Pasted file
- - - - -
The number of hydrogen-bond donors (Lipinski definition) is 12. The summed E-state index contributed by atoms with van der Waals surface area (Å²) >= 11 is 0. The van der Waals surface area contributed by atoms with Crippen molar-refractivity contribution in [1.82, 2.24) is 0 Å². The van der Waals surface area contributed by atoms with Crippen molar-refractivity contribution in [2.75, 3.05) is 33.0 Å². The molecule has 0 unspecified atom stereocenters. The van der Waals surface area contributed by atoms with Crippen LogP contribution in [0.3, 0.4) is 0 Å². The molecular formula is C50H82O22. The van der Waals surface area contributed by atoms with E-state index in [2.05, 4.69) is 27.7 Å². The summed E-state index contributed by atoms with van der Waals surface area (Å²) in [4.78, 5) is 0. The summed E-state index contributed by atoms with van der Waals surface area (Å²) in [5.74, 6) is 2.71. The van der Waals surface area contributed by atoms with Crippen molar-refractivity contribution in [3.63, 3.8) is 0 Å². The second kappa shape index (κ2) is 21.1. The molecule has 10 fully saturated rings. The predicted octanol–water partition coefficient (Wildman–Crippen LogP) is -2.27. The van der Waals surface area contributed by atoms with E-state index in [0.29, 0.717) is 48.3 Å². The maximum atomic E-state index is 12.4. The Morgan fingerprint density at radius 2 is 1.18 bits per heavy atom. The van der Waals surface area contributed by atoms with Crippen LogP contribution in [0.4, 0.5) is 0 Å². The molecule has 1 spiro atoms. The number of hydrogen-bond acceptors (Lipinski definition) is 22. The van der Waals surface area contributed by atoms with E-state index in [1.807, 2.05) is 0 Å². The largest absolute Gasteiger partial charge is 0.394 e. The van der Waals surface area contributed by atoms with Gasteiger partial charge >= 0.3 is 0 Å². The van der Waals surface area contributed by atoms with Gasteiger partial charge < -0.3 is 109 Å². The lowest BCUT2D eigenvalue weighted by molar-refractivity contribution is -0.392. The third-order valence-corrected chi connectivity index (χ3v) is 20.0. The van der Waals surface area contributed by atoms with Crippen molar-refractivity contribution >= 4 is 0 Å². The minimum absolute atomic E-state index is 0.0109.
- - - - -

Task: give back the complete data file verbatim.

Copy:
The number of hydrogen-bond donors (Lipinski definition) is 12. The summed E-state index contributed by atoms with van der Waals surface area (Å²) >= 11 is 0. The van der Waals surface area contributed by atoms with Crippen molar-refractivity contribution in [1.82, 2.24) is 0 Å². The van der Waals surface area contributed by atoms with Crippen molar-refractivity contribution in [2.75, 3.05) is 33.0 Å². The molecule has 0 unspecified atom stereocenters. The van der Waals surface area contributed by atoms with Crippen LogP contribution in [0.3, 0.4) is 0 Å². The molecular formula is C50H82O22. The van der Waals surface area contributed by atoms with E-state index in [2.05, 4.69) is 27.7 Å². The summed E-state index contributed by atoms with van der Waals surface area (Å²) in [4.78, 5) is 0. The summed E-state index contributed by atoms with van der Waals surface area (Å²) in [5.74, 6) is 2.71. The van der Waals surface area contributed by atoms with Crippen molar-refractivity contribution in [3.63, 3.8) is 0 Å². The second kappa shape index (κ2) is 21.1. The molecule has 10 fully saturated rings. The predicted octanol–water partition coefficient (Wildman–Crippen LogP) is -2.27. The van der Waals surface area contributed by atoms with E-state index in [0.29, 0.717) is 48.3 Å². The maximum atomic E-state index is 12.4. The Morgan fingerprint density at radius 2 is 1.18 bits per heavy atom. The van der Waals surface area contributed by atoms with Crippen LogP contribution in [0.4, 0.5) is 0 Å². The molecule has 1 spiro atoms. The number of hydrogen-bond acceptors (Lipinski definition) is 22. The van der Waals surface area contributed by atoms with E-state index in [1.807, 2.05) is 0 Å². The largest absolute Gasteiger partial charge is 0.394 e. The van der Waals surface area contributed by atoms with Gasteiger partial charge >= 0.3 is 0 Å². The van der Waals surface area contributed by atoms with Gasteiger partial charge < -0.3 is 109 Å². The lowest BCUT2D eigenvalue weighted by molar-refractivity contribution is -0.392. The third-order valence-corrected chi connectivity index (χ3v) is 20.0. The van der Waals surface area contributed by atoms with Crippen molar-refractivity contribution >= 4 is 0 Å². The minimum absolute atomic E-state index is 0.0109.